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Dr Claire Thornton

Lecturer in Cell & Molecular Biology

Start date at Kings: 1/09/2012

Contact details:

Postal address:
Room 14
1st Floor
South Wing St Thomas'
St Thomas'
United Kingdom

Department

Clinical Academic Group

Research interests

Hypoxic ischaemic (HI) encephalopathy during birth results in neural cell death and the development of long term disabilities (motor/cognitive impairment etc). Although there is some immediate acute brain damage, the majority of cell death occurs with a delay post-HI. In infants and animal models of HI there is an initial depletion of ATP, phosphocreatine and glucose within the brain followed by a transient recovery (the “latent” phase). Subsequently, there is a secondary energy failure during which cell death is maximal. We and others have shown that HI triggers events such as NMDA/AMPA receptor activation, production of reactive oxygen species and increases in intracellular calcium.  Data from our lab and others strongly suggest that in response to these stimuli, the "tipping point" in commiting the cell to death is the degree of mitochondrial dysfunction they cause. As there is currently only one clinical intervention available to treat infants with term HI injury (therapeutic hypothermia, successful in 1 in every 7 babies), restoring mitochondrial health may provide a new avenue to address this urgent unmet need.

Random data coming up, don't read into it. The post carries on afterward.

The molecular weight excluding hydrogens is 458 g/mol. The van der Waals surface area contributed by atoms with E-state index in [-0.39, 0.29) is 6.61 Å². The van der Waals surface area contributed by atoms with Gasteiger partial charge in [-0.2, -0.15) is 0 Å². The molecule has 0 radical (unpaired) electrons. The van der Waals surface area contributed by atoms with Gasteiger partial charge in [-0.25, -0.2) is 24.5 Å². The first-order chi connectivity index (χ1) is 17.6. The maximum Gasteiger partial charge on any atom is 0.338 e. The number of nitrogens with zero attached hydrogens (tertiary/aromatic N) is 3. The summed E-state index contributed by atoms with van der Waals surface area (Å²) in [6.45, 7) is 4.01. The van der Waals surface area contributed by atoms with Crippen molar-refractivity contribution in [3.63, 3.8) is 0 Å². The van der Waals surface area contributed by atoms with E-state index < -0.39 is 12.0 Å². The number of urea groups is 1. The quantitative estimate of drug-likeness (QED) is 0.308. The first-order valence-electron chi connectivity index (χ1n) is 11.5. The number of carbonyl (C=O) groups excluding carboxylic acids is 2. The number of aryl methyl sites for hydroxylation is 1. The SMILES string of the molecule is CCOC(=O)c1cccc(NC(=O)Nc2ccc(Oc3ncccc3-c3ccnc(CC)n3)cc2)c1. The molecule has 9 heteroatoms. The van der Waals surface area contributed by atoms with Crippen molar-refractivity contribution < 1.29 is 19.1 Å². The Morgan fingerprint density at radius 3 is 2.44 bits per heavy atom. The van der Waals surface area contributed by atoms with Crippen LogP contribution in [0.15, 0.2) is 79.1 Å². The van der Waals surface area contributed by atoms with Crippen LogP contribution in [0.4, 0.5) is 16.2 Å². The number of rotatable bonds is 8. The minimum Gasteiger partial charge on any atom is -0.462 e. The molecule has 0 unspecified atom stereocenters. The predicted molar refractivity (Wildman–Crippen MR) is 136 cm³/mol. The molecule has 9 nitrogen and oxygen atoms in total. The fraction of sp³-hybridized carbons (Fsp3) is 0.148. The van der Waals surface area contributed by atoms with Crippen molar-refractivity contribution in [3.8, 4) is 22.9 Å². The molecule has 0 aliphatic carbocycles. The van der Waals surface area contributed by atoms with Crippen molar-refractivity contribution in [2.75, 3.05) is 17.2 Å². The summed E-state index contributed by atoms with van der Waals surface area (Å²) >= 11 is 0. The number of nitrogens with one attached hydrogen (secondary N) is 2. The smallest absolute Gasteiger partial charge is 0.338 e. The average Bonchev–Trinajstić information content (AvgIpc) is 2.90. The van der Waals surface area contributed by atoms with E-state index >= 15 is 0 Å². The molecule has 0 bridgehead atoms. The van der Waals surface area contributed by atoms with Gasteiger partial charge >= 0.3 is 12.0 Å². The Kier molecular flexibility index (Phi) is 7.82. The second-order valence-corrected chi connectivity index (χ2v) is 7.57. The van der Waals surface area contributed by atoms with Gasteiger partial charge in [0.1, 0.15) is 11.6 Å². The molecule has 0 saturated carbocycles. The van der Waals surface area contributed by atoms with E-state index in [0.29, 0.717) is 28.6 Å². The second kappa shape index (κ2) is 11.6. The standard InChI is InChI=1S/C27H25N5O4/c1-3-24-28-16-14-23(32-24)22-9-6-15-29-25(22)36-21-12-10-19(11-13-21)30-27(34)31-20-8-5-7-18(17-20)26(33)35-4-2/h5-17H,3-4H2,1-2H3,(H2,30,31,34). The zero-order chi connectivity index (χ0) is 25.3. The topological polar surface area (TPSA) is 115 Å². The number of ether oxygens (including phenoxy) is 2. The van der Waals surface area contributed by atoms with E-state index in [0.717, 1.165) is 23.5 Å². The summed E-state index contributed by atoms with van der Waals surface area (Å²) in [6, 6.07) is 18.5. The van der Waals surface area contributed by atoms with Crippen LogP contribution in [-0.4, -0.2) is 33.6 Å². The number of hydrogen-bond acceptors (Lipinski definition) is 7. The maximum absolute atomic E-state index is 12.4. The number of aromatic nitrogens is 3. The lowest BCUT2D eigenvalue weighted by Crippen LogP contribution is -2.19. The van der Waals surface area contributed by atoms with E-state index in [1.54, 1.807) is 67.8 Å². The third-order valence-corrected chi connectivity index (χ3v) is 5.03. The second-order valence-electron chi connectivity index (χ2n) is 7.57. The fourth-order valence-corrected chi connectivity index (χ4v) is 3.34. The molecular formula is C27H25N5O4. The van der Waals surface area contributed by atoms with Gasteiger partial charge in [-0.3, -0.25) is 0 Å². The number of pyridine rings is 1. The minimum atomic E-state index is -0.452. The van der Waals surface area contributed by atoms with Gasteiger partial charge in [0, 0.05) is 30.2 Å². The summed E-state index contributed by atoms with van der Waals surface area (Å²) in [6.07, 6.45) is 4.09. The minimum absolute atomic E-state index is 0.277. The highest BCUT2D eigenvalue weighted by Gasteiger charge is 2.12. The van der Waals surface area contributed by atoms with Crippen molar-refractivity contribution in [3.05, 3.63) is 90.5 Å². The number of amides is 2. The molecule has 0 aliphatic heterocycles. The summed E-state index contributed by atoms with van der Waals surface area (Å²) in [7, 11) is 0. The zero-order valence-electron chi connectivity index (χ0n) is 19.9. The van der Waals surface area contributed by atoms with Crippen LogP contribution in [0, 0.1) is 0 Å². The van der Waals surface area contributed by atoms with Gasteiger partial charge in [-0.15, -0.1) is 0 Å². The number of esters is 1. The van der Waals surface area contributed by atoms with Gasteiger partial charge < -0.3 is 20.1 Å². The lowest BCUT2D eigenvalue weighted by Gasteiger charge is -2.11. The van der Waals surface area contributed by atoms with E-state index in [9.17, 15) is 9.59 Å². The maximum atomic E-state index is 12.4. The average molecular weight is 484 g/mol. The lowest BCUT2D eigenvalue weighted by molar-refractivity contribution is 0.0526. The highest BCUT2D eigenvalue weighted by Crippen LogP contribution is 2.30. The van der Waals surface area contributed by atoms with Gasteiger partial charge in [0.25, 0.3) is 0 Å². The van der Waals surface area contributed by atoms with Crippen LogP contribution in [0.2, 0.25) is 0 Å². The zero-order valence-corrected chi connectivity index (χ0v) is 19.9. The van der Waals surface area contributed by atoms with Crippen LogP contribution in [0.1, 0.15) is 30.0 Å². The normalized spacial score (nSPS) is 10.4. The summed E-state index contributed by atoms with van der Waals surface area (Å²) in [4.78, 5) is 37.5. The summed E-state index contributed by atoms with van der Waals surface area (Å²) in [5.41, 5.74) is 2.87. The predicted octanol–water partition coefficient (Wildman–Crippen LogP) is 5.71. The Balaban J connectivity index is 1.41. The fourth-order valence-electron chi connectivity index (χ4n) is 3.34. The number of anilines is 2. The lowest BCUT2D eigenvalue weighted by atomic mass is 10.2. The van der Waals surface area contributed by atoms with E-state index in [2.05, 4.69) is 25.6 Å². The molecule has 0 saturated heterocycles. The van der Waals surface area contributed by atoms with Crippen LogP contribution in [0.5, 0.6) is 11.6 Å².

My research is focussed on the underlying mechanisms of cell death which result from hypoxic-ischaemic insult (HI) in the neonatal brain. Key molecules involved in apoptotic, necroptotic and mitophagic pathways are upregulated in response to HI. We are currently using in vitro and in vivo models of HI to investigate whether any of these targets offer "mitotherapeutic" potential to act as an adjunct to therapeutic hypothermia. 

 

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